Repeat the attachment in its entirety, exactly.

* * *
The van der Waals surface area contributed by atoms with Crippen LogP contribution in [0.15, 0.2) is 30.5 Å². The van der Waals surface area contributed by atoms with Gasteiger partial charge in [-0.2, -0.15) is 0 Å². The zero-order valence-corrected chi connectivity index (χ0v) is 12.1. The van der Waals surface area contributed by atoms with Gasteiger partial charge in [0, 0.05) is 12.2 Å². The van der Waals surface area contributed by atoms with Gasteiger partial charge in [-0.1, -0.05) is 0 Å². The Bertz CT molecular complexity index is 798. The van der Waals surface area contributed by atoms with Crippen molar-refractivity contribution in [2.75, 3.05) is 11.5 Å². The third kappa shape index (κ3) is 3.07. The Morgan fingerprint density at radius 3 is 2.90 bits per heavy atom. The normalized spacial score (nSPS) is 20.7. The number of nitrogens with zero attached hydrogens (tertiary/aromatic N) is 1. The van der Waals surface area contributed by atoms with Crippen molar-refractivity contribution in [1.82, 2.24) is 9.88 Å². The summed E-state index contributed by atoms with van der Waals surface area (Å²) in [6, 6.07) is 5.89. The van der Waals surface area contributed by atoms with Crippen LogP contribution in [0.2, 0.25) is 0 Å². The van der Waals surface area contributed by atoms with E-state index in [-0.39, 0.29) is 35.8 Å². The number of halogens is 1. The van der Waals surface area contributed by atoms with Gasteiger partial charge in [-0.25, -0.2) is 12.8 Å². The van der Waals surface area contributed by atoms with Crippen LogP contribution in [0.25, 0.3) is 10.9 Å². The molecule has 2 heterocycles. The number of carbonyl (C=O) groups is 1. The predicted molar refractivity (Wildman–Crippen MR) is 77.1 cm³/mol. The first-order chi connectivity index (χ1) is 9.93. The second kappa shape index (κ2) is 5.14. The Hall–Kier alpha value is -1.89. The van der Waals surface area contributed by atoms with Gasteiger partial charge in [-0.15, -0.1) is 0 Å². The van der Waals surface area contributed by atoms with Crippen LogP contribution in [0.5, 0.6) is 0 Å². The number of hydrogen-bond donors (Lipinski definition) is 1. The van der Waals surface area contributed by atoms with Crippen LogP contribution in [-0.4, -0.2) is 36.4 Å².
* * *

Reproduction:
The van der Waals surface area contributed by atoms with Crippen LogP contribution in [0.15, 0.2) is 30.5 Å². The van der Waals surface area contributed by atoms with Gasteiger partial charge in [-0.2, -0.15) is 0 Å². The zero-order valence-corrected chi connectivity index (χ0v) is 12.1. The van der Waals surface area contributed by atoms with Gasteiger partial charge in [0, 0.05) is 12.2 Å². The van der Waals surface area contributed by atoms with Gasteiger partial charge in [-0.1, -0.05) is 0 Å². The Bertz CT molecular complexity index is 798. The van der Waals surface area contributed by atoms with Crippen molar-refractivity contribution in [2.75, 3.05) is 11.5 Å². The third kappa shape index (κ3) is 3.07. The Morgan fingerprint density at radius 3 is 2.90 bits per heavy atom. The normalized spacial score (nSPS) is 20.7. The number of nitrogens with zero attached hydrogens (tertiary/aromatic N) is 1. The van der Waals surface area contributed by atoms with Crippen molar-refractivity contribution in [1.82, 2.24) is 9.88 Å². The summed E-state index contributed by atoms with van der Waals surface area (Å²) in [6, 6.07) is 5.89. The van der Waals surface area contributed by atoms with Crippen LogP contribution in [0.2, 0.25) is 0 Å². The van der Waals surface area contributed by atoms with E-state index in [-0.39, 0.29) is 35.8 Å². The number of halogens is 1. The van der Waals surface area contributed by atoms with Gasteiger partial charge in [-0.25, -0.2) is 12.8 Å². The van der Waals surface area contributed by atoms with Crippen LogP contribution in [0.25, 0.3) is 10.9 Å². The molecule has 2 heterocycles. The number of carbonyl (C=O) groups is 1. The predicted molar refractivity (Wildman–Crippen MR) is 77.1 cm³/mol. The first-order chi connectivity index (χ1) is 9.93. The second kappa shape index (κ2) is 5.14. The Hall–Kier alpha value is -1.89. The van der Waals surface area contributed by atoms with Gasteiger partial charge in [-0.15, -0.1) is 0 Å². The van der Waals surface area contributed by atoms with Crippen LogP contribution in [0.5, 0.6) is 0 Å². The number of hydrogen-bond donors (Lipinski definition) is 1. The van der Waals surface area contributed by atoms with Crippen LogP contribution in [-0.4, -0.2) is 36.4 Å².